Book Clubs

Here is a article I wrote from our current church library newsletter.


Book Clubs


Many people who love to read also love to discuss the books they’ve read with others.  It’s even better if this discussion takes place with someone else who read the same book; and while it is especially fun if you both loved the book, there is also something to be said for a conversation between two people who had opposite opinions!   Discussing the books we read helps us to think more deeply about them and to pinpoint what it is we like or dislike about them. Hearing the opinions of others can help us to see the book from a different perspective, which often provides insights and comprehension we might not have had on our own.


Such conversations can, of course, take place on an occasional, limited basis but for those who want this to be a regular part of their reading lives, a book club is the answer.  There are many different kinds of book clubs and different ways of running them, limited only by the desires and ideas of those who attend them. Here are some thoughts to get you started!


First, consider what the format of your book club will be.  Do you just want to talk to others about books you read? Do you want everyone to read the same book? Do you want to have regular meals as a part of your club? I read of one club that always included a meal set in the time in which the book they were discussing took place!  This may be overwhelming for every meeting -- it is to me -- but it could be fun to do it once in a while.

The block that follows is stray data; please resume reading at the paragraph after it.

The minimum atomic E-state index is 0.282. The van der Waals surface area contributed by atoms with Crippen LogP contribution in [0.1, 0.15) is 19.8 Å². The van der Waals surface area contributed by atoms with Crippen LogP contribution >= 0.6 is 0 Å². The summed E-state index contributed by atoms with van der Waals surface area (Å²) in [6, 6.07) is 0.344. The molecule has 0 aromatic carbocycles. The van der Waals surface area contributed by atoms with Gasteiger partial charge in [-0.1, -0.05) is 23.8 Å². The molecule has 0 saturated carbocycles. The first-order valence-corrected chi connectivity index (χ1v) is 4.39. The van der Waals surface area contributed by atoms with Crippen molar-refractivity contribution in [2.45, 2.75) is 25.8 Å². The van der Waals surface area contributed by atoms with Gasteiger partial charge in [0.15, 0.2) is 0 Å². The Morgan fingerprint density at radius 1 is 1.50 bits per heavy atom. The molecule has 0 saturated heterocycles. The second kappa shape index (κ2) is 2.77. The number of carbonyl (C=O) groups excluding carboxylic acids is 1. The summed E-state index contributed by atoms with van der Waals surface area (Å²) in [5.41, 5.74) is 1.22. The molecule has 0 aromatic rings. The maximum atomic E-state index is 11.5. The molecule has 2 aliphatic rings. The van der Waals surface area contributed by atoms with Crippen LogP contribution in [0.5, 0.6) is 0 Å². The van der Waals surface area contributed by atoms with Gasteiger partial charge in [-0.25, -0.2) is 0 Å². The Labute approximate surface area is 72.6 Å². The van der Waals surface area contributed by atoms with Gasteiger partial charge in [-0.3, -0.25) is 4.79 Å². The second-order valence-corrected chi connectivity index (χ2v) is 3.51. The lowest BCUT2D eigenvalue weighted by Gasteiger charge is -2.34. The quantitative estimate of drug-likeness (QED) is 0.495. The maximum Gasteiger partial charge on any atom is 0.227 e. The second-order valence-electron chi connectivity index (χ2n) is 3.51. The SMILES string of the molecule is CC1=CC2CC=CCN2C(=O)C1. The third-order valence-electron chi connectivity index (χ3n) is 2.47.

How large do you want your club to be? Keep in mind that it is not uncommon for one or more people to miss a meeting, so if it is important to you  to always have at least four people in attendance, you will probably want to make sure you have six or eight people who are regulars. Also, sometimes a larger group will mean that some people will not speak up much, especially if there are dominant personalities among the members. You may want to cap your club at no more than a certain number of members.  Consider too if your group will be men only, women only, or both.


What kinds of books do you want to read?  Some clubs are for one genre only, for example a Mystery Book Club, or only best-sellers, or fiction only;  others read a wide variety of books. And along with that, how will your club choose what to read? There are, of course, many books and websites that can help with this.  Gladys Hunt has written a helpful book called Honey for a Woman’s Heart, which contains many recommendations of quality books.


How often and where will you meet?  You can set parameters for this or you can start off with a loose idea and see how the club develops.  The book club of which I am a member began by meeting every couple of months, but as time went on, we became more enthusiastic about our meetings and started increasing them to about ten per year.  You will also want to decide for how long your book club will run - do you want to commit for just for a few months, a year, or longer?